Also, if you ignored modules from external files for the time being and then covered visibility and private/public separately, you could probably rely on the previously defined explanations when pointing out briefly how modules can be externalized almost as a shorthand.

(I hope that made sense...)

Re-exports, especially selective re-exports to a goal consumer facing API surface tripped me up for a long time.

For examples, maybe think about pulling in something from std::io or std::net that split across a sys module. Using an actual stdlib example might help give some insight into design patterns of the stdlib, which could be helpful for navigating the source tree for your first few times.

I agree with the people suggesting treating crates and modules separately. I would discuss modules first.

Towards the end of the chapter you mention:

A package can contain ... as many binary crates as you'd like.

I imagine that's done via src/bin? It would be nice if you gave an example of that too.

How does pub actually work? How does (pub) mod interact with pub struct|fn|enum? Common use case: how do you make something that you can use throughout your crate but is not exported to users of your crate?

Difference between putting extern crate in your crate root and another module.

The text's explanation is that mod foo; expands to mod foo { /* content of */ }. This is of course correct, but I found this explanation not very useful for teaching, because no other languages work that way.

One useful way I found is that mod in Rust is declarative syntax for information usually maintained outside the language in other languages. For example, such information is often maintained in IDE project file or build file (Makefile, etc).

This suggests a less boring example: conditional compilation. An example from std is great:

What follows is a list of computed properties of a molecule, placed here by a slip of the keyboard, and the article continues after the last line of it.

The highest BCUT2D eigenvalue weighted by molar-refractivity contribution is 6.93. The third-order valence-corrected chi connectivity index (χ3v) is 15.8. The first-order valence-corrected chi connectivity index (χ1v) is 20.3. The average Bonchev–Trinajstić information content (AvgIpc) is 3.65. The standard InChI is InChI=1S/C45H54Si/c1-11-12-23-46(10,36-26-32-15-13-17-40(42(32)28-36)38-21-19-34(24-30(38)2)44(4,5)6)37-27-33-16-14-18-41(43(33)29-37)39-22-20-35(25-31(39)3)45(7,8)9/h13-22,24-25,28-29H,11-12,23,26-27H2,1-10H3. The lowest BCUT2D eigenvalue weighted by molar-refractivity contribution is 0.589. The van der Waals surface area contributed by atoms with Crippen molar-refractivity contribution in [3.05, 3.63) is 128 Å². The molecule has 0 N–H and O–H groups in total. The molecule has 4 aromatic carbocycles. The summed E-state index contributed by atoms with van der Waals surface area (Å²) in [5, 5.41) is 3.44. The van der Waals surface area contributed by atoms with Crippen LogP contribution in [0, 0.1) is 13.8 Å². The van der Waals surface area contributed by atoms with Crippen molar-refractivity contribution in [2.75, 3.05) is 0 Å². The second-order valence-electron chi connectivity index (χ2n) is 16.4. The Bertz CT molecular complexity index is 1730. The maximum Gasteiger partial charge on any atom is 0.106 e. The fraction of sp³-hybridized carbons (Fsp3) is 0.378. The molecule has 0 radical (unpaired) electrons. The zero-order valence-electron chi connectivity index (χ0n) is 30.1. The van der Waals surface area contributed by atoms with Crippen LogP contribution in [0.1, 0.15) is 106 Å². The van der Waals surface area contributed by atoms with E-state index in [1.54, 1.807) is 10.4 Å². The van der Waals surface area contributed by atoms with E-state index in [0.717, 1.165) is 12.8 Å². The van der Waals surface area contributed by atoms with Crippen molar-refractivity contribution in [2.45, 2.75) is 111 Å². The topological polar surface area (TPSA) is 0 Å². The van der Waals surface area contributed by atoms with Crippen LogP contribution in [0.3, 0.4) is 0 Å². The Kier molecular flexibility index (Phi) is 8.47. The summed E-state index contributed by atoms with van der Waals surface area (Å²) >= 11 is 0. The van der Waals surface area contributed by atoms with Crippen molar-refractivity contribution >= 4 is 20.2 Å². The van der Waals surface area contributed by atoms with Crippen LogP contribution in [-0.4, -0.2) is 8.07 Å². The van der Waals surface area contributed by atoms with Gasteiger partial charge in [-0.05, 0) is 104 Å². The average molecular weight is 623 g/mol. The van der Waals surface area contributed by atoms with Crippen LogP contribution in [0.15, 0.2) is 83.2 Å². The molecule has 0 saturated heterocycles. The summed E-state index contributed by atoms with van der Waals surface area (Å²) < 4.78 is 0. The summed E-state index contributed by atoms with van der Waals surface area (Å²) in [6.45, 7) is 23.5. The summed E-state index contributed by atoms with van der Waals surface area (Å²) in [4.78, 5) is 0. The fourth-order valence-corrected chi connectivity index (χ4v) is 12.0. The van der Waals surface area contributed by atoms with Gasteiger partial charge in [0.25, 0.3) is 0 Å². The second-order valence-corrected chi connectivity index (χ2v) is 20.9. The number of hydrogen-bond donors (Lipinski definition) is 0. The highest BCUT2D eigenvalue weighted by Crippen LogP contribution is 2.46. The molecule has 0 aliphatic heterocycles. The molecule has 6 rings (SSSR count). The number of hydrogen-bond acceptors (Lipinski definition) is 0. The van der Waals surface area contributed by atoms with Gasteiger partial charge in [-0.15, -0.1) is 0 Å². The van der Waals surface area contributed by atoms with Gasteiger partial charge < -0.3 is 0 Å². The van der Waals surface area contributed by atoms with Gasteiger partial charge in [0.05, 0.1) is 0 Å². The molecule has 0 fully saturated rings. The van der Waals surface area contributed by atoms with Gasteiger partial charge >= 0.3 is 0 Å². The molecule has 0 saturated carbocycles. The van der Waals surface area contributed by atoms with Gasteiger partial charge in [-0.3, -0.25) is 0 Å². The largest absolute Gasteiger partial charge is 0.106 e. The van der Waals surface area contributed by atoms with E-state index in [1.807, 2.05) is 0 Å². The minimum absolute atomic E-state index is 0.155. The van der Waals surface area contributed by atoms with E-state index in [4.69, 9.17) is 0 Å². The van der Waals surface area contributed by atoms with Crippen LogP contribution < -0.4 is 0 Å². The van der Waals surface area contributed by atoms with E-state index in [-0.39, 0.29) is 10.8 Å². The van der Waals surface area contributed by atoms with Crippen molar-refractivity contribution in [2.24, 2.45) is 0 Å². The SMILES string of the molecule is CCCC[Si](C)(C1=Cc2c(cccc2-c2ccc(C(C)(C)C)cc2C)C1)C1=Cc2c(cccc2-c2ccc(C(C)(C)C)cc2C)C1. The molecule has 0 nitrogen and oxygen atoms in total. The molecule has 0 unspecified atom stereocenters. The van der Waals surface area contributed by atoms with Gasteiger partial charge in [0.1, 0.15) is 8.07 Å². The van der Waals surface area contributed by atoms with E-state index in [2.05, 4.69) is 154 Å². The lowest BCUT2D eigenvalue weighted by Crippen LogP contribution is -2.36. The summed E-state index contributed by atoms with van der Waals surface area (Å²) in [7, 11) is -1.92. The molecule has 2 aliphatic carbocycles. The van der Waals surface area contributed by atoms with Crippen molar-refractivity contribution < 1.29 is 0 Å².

#[path = "sys/unix/"]
mod sys;

#[path = "sys/windows/"]
mod sys;

Here's another:

#[cfg(target_os = "linux")]
pub mod linux;

#[cfg(target_os = "macos")]
pub mod macos;

I was incredibly frustrated and dumbfounded that code in is special, and can't be copy&pasted unchanged to other files.

That's because paths in use and the rest of the code look the same, but are interpreted differently. Paths like std::fs::File work in one file, and std would not be found when I tried to move the function to anther file. I haven't seen tutorials explicitly warning about this.

All tutorials assume you write code in or, which in a non-trivial project is an exception rather than the rule.

So please, from the start, show how examples work with minimum two files, because it matters where extern crate is put, and matters how std vs ::std works.


I don't get it, use ::std::... and use std::... ought to be equivalent.

That's what caused me pain until someone explained to me that module references in use and actual code are not the same thing, despite looking the same:

fn foo() {
    std::fs::File::open("test"); // OK

mod foo {
    fn foo() {
        // ERROR Use of undeclared type or module `std::fs::File`

Right, but this is also why this is tricky: with use, they're the same. But if you're just referring to the bare name, it's not gonna work.